You've probably seen them on business cards, T-shirts, brochures, and other marketing materials. QR (quick response) codes are two-dimensional bar codes that take users to an online address via smartphone, tablet computer, or other device programmed to read them. Pioneered in Japan, QR codes are slowly catching on with U.S. merchants.

A recent survey of 700 Boston-area stores by mobile tech researcher Nellymoser found that 23 store brands — 7.2% of stores visited — had incorporated QR codes into their marketing.

EXPERIMENTAL STAGE But only a few home improvement companies have experimented with QR codes, and the results have been mixed.

Brian Elias, president of 1-800-hansons, a Michigan window, siding, and roofing company, says Hansons created a landing page for a QR code, but so far the company “hasn't had much luck” in generating responses via the page. “When [homeowners] are researching a project,” Elias says, “[it] seems they're sitting down somewhere rather than being on their phone.” Renaissance Conservatories, in Leola, Pa., included a QR code on a recent postcard mailer. P.J. Fitzpatrick, in Newark, Del., flashes a QR code in an electronic ad for its repair services posted in the Philadelphia public transit system.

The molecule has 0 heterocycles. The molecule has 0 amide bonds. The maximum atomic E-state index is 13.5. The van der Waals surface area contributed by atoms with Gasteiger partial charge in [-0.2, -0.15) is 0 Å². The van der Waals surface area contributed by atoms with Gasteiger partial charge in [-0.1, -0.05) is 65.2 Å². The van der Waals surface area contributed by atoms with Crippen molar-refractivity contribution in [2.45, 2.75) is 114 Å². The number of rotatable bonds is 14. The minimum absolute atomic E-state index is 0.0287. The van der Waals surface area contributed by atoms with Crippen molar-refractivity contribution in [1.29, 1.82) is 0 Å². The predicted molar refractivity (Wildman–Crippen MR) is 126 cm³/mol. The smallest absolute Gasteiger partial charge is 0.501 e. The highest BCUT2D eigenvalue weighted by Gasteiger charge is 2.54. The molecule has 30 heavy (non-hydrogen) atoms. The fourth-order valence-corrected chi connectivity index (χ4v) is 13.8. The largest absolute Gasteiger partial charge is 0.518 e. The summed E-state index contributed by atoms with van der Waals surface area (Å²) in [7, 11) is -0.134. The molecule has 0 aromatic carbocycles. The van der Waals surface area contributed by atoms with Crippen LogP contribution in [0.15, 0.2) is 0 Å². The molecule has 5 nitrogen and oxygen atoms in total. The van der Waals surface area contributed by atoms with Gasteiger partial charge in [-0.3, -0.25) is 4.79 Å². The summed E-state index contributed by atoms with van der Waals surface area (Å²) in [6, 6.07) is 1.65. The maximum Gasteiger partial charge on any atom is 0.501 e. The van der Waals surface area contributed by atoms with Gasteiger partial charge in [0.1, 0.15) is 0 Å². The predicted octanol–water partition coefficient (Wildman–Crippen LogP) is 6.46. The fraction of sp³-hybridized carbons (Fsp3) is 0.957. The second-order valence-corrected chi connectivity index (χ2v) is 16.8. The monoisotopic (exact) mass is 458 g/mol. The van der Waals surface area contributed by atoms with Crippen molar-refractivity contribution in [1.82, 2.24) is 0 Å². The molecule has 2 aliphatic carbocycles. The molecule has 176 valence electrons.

ANOTHER TOOL IN THE TOOLBOX Last fall, A-Team Home Improvements, in Alexandria, La., had its webmaster, Vickie Romero, create a QR code taking viewers to the company's website. About 14% of A-Team site traffic now originates from mobile users, and Romero is in the process of creating a promo page advertising current discounts so homeowners can scan and show coupons to salespeople.

Romero notes that few home improvement companies use QR codes but that the code is “a great tool to have in your marketing toolbox,” especially as smartphone use grows and more people “use them as their main source of connecting to the Internet.”